Honestly, I think we all need to get over ourselves a bit and realize that whatever baggage we bring, whatever impatience we bring, whatever hurt we bring to adoption, it's not about that. DD's longer-than-expected adoption experience was an excellent teacher in that way, as was losing ds during the adoption process. Yes, many of us are hurt, impatient, needy people as we approach adoption, but when the baby is handed over to you for the first time, you realize that all that stuff needs to drop off the map...this isn't about how worthy you are, or how long you've waited, or how much you've invested, or how much pain has brought you to this place--it's just about being a good parent to a child that deserves the best you can give. The only part of you that really matters to this baby is how good a parent you are...and that's all that should be used to judge whether or not a couple can adopt.
post #53 of 69
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I don't think "it's about finding a family for a child, not a child for a family" is disingenuous at all. I think it's a straighforward, simple reminder of how adoptive parents need to get their impatience, their entitlement, their first-world grabbiness in check, and realize that this isn't about THEM. It's about the child.
But I don't understand what it has to do with anything. You have IF couples and F couples (infertile and fertile). Both are loving, kind, generous, etc. How is it not respectful and considerate of the child's needs above all else to place them with an infertile couple versus a fertile couple? I'm not advocating ignoring loving fertile couples in favor of infertile crack addicts or child abusers!

And if you think this system I'm referring to is about "awarding" kids, then I suggest you think about the current system, where IPs make flyers advertising their looks, money, age, status, wealth, degrees, etc, in order to court a birth mom. That is just as much about awarding desirable kids to "deserving" parents. I don't think it has anything do with deserving or not deserving.
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The only part of you that really matters to this baby is how good a parent you are...and that's all that should be used to judge whether or not a couple can adopt.
But if you have, say, 10,000 great parents who want to adopt, and only 2,000 expectant mothers who want to place their babies after birth, then how does this enter in? Assume that all 10,000 parents are homestudied and therefore established to be hopefully good parents. What then? It's just silly to assume that this doesn't get into icky territory of who's "best." And I certainly think that's gross and ugly and I don't think IF couples are better than anyone else, but if there's going to be some stratification, why not base on fertility?
post #54 of 69
"It's just silly to assume that this doesn't get into icky territory of who's "best.""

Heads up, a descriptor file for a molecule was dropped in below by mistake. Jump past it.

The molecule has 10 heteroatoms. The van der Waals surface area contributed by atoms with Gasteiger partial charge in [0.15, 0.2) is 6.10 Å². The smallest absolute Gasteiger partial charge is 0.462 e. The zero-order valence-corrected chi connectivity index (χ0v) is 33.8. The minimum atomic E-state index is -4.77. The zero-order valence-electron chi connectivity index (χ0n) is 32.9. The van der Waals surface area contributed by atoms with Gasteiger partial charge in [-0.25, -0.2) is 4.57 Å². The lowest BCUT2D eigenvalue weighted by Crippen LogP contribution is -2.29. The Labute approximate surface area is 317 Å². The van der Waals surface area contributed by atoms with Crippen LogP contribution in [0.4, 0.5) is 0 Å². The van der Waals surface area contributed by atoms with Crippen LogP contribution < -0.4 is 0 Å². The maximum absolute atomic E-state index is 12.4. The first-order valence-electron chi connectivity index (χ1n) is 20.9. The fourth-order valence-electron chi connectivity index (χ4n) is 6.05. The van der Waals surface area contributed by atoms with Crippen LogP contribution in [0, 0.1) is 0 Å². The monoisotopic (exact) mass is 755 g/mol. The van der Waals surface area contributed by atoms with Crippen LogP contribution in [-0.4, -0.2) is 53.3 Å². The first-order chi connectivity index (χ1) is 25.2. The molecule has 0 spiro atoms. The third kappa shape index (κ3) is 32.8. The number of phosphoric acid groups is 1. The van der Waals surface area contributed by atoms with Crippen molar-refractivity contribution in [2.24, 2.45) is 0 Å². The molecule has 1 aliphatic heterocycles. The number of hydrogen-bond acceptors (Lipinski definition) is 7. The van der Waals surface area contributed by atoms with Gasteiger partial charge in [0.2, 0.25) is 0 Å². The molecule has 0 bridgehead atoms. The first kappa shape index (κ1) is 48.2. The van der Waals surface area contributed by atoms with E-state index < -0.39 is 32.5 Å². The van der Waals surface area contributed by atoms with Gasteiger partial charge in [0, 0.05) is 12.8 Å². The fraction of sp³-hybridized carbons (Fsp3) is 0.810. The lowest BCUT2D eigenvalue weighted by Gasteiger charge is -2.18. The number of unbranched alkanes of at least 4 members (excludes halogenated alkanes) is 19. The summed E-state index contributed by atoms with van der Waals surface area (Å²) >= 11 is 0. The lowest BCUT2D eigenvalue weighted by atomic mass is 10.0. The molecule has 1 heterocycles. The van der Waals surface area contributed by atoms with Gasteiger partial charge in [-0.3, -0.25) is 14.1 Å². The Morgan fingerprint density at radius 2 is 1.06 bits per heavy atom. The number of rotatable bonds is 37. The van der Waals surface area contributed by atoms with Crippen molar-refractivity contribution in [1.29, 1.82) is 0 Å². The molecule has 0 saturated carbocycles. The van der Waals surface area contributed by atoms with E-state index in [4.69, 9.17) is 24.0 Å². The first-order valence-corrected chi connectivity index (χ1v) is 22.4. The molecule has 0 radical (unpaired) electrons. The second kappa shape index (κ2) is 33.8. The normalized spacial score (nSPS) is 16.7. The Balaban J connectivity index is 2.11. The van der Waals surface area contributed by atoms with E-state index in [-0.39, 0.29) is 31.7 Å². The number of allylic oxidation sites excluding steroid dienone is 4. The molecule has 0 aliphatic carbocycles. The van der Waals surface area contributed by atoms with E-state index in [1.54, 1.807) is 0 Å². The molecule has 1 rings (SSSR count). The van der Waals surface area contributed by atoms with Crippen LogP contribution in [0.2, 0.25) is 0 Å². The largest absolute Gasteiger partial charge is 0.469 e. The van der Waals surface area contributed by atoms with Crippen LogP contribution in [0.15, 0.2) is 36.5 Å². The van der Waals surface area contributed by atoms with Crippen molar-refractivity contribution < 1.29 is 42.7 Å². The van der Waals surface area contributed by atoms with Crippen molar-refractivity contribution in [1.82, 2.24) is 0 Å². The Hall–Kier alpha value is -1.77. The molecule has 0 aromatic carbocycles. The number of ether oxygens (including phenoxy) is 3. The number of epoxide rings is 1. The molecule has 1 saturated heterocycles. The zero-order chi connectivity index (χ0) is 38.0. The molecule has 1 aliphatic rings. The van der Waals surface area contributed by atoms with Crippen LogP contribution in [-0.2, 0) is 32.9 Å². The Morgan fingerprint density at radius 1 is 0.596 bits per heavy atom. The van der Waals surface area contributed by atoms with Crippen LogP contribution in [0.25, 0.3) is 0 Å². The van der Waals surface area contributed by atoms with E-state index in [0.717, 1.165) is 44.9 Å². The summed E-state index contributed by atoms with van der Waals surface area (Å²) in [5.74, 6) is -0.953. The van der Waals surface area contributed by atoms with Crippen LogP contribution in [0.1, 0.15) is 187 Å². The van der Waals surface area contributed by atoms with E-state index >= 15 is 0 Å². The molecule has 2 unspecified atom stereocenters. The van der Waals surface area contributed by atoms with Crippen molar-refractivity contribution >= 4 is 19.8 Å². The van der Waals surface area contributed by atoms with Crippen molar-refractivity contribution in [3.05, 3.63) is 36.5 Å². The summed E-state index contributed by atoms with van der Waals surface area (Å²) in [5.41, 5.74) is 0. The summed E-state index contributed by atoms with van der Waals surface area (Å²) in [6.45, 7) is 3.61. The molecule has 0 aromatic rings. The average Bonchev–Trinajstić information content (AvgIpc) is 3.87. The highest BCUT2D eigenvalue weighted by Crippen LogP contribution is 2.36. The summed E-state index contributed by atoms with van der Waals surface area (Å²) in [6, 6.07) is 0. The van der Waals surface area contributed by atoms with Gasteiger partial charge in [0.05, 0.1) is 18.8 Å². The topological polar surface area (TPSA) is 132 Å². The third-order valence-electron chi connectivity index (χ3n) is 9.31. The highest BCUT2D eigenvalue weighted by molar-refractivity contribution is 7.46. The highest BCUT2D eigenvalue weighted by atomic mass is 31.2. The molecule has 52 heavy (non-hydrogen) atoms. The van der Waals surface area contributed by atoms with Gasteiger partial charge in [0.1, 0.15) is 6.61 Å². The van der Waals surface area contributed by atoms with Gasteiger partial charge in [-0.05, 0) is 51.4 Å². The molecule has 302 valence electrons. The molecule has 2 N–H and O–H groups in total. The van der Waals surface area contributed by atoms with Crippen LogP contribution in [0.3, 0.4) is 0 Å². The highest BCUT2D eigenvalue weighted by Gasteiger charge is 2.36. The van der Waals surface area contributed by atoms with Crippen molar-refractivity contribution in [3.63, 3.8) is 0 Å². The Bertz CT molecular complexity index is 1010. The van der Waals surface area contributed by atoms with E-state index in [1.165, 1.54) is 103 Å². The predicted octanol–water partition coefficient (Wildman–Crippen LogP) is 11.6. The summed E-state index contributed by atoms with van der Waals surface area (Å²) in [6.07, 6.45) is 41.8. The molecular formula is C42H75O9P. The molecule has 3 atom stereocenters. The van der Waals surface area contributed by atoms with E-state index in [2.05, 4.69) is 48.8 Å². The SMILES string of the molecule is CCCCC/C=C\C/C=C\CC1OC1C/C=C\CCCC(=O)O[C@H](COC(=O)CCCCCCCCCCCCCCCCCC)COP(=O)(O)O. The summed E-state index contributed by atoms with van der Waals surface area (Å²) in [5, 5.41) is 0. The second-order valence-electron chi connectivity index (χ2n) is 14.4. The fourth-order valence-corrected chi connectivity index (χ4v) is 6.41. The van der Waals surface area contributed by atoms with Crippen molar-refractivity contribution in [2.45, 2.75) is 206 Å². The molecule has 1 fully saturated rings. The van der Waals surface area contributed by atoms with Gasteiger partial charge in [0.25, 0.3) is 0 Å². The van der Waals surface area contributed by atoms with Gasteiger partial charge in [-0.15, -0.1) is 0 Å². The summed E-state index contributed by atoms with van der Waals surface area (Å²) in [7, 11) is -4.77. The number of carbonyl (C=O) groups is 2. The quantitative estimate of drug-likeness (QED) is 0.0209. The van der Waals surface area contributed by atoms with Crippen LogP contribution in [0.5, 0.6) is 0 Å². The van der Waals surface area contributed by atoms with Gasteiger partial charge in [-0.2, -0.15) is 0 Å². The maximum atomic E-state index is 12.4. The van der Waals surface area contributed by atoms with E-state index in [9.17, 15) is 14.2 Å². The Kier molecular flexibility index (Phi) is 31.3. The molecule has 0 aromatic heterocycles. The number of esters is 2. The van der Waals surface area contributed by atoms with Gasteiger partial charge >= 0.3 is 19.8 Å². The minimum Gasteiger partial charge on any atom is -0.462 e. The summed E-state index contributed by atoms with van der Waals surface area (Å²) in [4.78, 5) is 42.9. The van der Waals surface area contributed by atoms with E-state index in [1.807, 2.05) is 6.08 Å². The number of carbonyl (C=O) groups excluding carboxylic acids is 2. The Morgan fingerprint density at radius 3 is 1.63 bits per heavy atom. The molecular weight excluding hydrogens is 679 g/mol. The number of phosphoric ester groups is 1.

There are many countries who think two-parent hetero families are "best." There are many countries who think that two skinny parents are "best." There are countries who prefer parents over 30, under 50, etc etc ad nauseum. Emoms everywhere have their own ideas of what's "best." The adoption process is all about somebody's culturally-loaded ideas about what's "best."

For my part, while I expect the public system in America to run an equal opportunity program, I have no problem with private agencies that prioritize same-race placements, infertile clients, Christians, Jews, first-time parents, queer families, whatever. If they have ideas of what is "best" that attract a community of emoms, then they are serving as a broker between two sets of people who share a vision of what adoption should be.

I find is similarly dangerous to apply the "it's about finding families for children" indiscriminately. Adoption is about the best interests of the families AND the kids, because the happiness of each is dependent upon the happiness of the other. "It's not about you" is not a useful response to the pain and grief of potential adoptive families. It IS about them. If they didn't have a stake, adoptions wouldn't happen, and if they are unduly traumatized by the adoptions process, that is bad news for the entire triad. It's not JUST about the PAPs, but things don't typically go well when they feel like the only ethical approach is to portray themselves as selfless martyrs to the cause of child welfare. It's OK and appropriate for PAPs (and emoms!) to defend their own interests in the process, and to seek out agencies/countries that offer the best chance to make their dream into a reality. They shouldn't be pressured to agree to things that make them uncomfortable in order to be PC. Happy parents make for happy kids. Believing that doesn't objectify children who need homes - rather, it fully humanizes ALL of the people in the triad, instead of editing down the emom and PAP stakes in service of the viewpoint that only the baby's feelings matter, and that the baby's feelings are best served by a selection process that pays minimal heed to whatever cultural, ethical or religious background the emom and the adoptive family may have in common. The "best" adoption is one where the emom and the PAPs can find themselves in accord about what's "best." The minute that any government body gets involved, "best" is so far off the table that it's hard to even imagine what it might look like.